As of last month, Henry Fambrough is the last original Spinner.
The Georgia-born, Michigan-bred Fambrough, who will turn 75 in a month, is the final founding member standing of the veteran R&B singing group. That was made official when longtime lead singer Bobbie Smith passed away in March at the age of 76.
Even though Smith was diagnosed with lung cancer last November, the death came as a shock to Fambrough and his other Spinners. Before he died, he was still performing with the group, doing a boat gig aboard the “Soul Train Cruise.”
“He came out and spent the week out there with us, two weeks before he passed,” remembers Fambrough, on the phone from his Troy, Mich., home. “And he was doing really good, and we were looking forward to him beating the cancer that he had.”
Unfortunately, the week after that, he got pneumonia that his body couldn’t handle. Although they’ve lost one of their own, Fambrough and the current lineup of Spinners – Charlton Washington, Jessie Peck and Marvin Taylor – continue to perform. In fact, they’ll be in town Friday performing at a benefit for the Raleigh Professional Firefighters Association. “The plan of action is always performing, because we have lost members along the way,” says Fambrough. “And we always perform with the four guys, regardless.”
Considering that the group has been out there for six decades, disbanding doesn’t seem like an option. For Fambrough, who was there back when they were known as the Domingoes, this is all he knows.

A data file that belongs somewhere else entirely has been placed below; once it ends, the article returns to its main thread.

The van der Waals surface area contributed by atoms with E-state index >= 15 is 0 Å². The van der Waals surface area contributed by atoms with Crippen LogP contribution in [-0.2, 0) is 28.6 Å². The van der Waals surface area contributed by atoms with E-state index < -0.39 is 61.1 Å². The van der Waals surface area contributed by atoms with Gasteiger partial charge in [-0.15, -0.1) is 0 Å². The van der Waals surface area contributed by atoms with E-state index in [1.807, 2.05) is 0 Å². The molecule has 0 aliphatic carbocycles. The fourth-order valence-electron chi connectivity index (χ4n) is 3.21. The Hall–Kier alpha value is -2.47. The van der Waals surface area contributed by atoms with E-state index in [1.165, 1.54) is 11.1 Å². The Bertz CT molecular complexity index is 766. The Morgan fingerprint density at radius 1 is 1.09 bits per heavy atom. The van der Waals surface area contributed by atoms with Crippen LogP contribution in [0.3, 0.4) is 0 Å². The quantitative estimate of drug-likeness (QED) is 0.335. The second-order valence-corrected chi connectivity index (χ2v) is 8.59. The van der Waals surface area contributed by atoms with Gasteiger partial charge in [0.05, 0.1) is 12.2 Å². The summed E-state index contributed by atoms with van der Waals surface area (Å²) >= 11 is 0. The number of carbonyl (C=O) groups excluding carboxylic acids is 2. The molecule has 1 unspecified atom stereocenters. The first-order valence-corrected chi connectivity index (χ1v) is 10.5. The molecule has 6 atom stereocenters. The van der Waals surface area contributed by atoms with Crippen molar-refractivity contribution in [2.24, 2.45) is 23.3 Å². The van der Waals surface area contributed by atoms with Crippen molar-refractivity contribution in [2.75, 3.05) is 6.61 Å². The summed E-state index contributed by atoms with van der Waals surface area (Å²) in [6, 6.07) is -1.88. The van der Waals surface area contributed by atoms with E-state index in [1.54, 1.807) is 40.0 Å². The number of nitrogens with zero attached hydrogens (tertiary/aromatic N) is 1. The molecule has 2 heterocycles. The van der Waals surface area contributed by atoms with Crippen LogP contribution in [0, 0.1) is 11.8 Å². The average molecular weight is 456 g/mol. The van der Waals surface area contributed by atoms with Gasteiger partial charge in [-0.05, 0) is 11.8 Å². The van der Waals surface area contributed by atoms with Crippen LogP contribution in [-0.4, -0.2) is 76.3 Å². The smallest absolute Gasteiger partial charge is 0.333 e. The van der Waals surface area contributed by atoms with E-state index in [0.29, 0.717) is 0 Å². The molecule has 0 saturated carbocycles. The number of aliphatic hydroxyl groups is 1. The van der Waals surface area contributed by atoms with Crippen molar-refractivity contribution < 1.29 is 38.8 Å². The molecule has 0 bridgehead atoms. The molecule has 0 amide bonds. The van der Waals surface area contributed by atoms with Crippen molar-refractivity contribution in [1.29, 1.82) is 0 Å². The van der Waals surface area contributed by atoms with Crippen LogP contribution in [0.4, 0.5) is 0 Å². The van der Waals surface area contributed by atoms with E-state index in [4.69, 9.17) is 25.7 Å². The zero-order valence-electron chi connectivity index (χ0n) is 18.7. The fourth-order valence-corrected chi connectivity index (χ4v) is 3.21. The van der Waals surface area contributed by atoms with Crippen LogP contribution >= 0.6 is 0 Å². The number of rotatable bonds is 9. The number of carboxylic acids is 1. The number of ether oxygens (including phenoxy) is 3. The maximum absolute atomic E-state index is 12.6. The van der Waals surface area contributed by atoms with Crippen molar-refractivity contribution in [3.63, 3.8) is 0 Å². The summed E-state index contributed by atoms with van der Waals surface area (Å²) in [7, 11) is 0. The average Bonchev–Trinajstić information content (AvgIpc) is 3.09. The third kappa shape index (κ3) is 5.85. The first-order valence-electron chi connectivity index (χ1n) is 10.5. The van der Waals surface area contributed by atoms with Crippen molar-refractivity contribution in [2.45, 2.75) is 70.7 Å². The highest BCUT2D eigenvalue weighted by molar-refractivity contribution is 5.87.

“This is our lifestyle – in fact, this is our job, you know,” he says. “It’s like a fellow working at Ford Motor Company, you know what I mean?”
As a group, the Spinners have garnered quite the legacy. Originating from Detroit, they started out recording on manager Harvey Fuqua’s Tri-Phi Records before moving over to Motown. While they didn’t score much success then, they did release a top-20 hit with the Stevie Wonder-penned “It’s a Shame.”
In 1972, they signed to Atlantic after being encouraged by the label’s biggest star, Aretha Franklin, whom they were touring with at the time. They began recording music with famed R&B writer/producer Thom Bell.
Throughout the ’70s, the Spinners worked exclusively with Bell, recording albums that would go on to be certified gold: “Could It Be I’m Falling in Love,” “I’ll Be Around,” “Games People Play,” “The Rubberband Man.”
It was a different experience than their time at Motown. “Motown had Holland/Dozier/Holland,” says Fambrough.
“They had a whole lot of different producers there that were producing on different artists, OK? And when we got to Thom Bell, he had the staff of writers to write for the Spinners only. That’s something we never had – somebody to concentrate on our sound, other than Harvey Fuqua, you know.”
Although the Spinners haven’t released an album of original music since 1989 (Fambrough says they’re planning to get back in the studio soon), they are still sought after, entertaining audiences all over the world. Fambrough is auditioning singers to be the newest fifth member. “I’m going to take my time and just go make sure I find someone that has our outlook on life,” he says.